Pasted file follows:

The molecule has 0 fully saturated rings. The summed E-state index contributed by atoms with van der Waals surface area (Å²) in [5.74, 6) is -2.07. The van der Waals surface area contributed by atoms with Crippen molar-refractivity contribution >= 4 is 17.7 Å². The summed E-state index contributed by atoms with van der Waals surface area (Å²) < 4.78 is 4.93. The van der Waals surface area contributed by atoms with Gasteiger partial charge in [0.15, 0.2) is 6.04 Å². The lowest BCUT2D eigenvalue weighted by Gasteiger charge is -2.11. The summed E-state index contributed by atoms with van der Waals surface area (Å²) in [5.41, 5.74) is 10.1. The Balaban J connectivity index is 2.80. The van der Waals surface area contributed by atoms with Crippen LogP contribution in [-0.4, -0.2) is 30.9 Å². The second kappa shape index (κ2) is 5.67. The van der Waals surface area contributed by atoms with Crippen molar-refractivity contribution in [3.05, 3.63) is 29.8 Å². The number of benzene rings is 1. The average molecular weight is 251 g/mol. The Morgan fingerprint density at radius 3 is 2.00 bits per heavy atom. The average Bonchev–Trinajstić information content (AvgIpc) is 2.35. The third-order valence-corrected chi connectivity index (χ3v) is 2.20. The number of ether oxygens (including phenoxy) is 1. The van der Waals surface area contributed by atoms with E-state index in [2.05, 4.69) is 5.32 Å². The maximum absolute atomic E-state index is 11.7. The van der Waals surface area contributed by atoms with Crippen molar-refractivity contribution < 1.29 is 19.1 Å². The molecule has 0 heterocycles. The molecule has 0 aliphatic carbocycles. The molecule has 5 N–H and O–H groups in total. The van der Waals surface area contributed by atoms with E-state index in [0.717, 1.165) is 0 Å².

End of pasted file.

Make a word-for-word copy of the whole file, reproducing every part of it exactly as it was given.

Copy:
The molecule has 0 fully saturated rings. The summed E-state index contributed by atoms with van der Waals surface area (Å²) in [5.74, 6) is -2.07. The van der Waals surface area contributed by atoms with Crippen molar-refractivity contribution >= 4 is 17.7 Å². The summed E-state index contributed by atoms with van der Waals surface area (Å²) < 4.78 is 4.93. The van der Waals surface area contributed by atoms with Gasteiger partial charge in [0.15, 0.2) is 6.04 Å². The lowest BCUT2D eigenvalue weighted by Gasteiger charge is -2.11. The summed E-state index contributed by atoms with van der Waals surface area (Å²) in [5.41, 5.74) is 10.1. The Balaban J connectivity index is 2.80. The van der Waals surface area contributed by atoms with Crippen LogP contribution in [-0.4, -0.2) is 30.9 Å². The second kappa shape index (κ2) is 5.67. The van der Waals surface area contributed by atoms with Crippen molar-refractivity contribution in [3.05, 3.63) is 29.8 Å². The number of benzene rings is 1. The average molecular weight is 251 g/mol. The Morgan fingerprint density at radius 3 is 2.00 bits per heavy atom. The average Bonchev–Trinajstić information content (AvgIpc) is 2.35. The third-order valence-corrected chi connectivity index (χ3v) is 2.20. The number of ether oxygens (including phenoxy) is 1. The van der Waals surface area contributed by atoms with E-state index in [2.05, 4.69) is 5.32 Å². The maximum absolute atomic E-state index is 11.7. The van der Waals surface area contributed by atoms with Crippen molar-refractivity contribution < 1.29 is 19.1 Å². The molecule has 0 heterocycles. The molecule has 0 aliphatic carbocycles. The molecule has 5 N–H and O–H groups in total. The van der Waals surface area contributed by atoms with E-state index in [0.717, 1.165) is 0 Å².